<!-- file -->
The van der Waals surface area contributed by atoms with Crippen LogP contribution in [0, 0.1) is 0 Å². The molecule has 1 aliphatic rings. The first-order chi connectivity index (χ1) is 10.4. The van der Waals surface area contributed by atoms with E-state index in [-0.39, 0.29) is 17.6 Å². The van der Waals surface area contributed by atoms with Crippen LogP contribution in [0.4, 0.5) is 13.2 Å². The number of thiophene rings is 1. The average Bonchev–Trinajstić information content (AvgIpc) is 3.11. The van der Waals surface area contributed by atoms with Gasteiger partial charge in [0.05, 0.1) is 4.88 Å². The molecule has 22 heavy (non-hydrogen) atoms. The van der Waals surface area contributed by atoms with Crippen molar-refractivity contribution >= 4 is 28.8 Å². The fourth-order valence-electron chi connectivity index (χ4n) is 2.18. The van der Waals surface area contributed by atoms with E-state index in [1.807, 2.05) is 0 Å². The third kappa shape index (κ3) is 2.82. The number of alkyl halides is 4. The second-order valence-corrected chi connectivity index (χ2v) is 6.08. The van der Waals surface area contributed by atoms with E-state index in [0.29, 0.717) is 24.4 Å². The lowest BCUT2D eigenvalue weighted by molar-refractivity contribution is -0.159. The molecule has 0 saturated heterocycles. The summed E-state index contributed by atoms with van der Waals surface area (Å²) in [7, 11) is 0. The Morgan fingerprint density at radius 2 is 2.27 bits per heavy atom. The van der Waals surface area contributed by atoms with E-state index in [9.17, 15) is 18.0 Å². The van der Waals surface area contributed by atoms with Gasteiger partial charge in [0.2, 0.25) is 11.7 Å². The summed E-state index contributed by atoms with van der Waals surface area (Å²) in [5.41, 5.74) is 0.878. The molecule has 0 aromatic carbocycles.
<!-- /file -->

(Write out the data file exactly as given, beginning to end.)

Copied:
The van der Waals surface area contributed by atoms with Crippen LogP contribution in [0, 0.1) is 0 Å². The molecule has 1 aliphatic rings. The first-order chi connectivity index (χ1) is 10.4. The van der Waals surface area contributed by atoms with E-state index in [-0.39, 0.29) is 17.6 Å². The van der Waals surface area contributed by atoms with Crippen LogP contribution in [0.4, 0.5) is 13.2 Å². The number of thiophene rings is 1. The average Bonchev–Trinajstić information content (AvgIpc) is 3.11. The van der Waals surface area contributed by atoms with Gasteiger partial charge in [0.05, 0.1) is 4.88 Å². The molecule has 22 heavy (non-hydrogen) atoms. The van der Waals surface area contributed by atoms with Crippen molar-refractivity contribution >= 4 is 28.8 Å². The fourth-order valence-electron chi connectivity index (χ4n) is 2.18. The van der Waals surface area contributed by atoms with E-state index in [1.807, 2.05) is 0 Å². The third kappa shape index (κ3) is 2.82. The number of alkyl halides is 4. The second-order valence-corrected chi connectivity index (χ2v) is 6.08. The van der Waals surface area contributed by atoms with E-state index in [0.29, 0.717) is 24.4 Å². The lowest BCUT2D eigenvalue weighted by molar-refractivity contribution is -0.159. The molecule has 0 saturated heterocycles. The summed E-state index contributed by atoms with van der Waals surface area (Å²) in [7, 11) is 0. The Morgan fingerprint density at radius 2 is 2.27 bits per heavy atom. The van der Waals surface area contributed by atoms with E-state index in [9.17, 15) is 18.0 Å². The van der Waals surface area contributed by atoms with Gasteiger partial charge in [0.2, 0.25) is 11.7 Å². The summed E-state index contributed by atoms with van der Waals surface area (Å²) in [5.41, 5.74) is 0.878. The molecule has 0 aromatic carbocycles.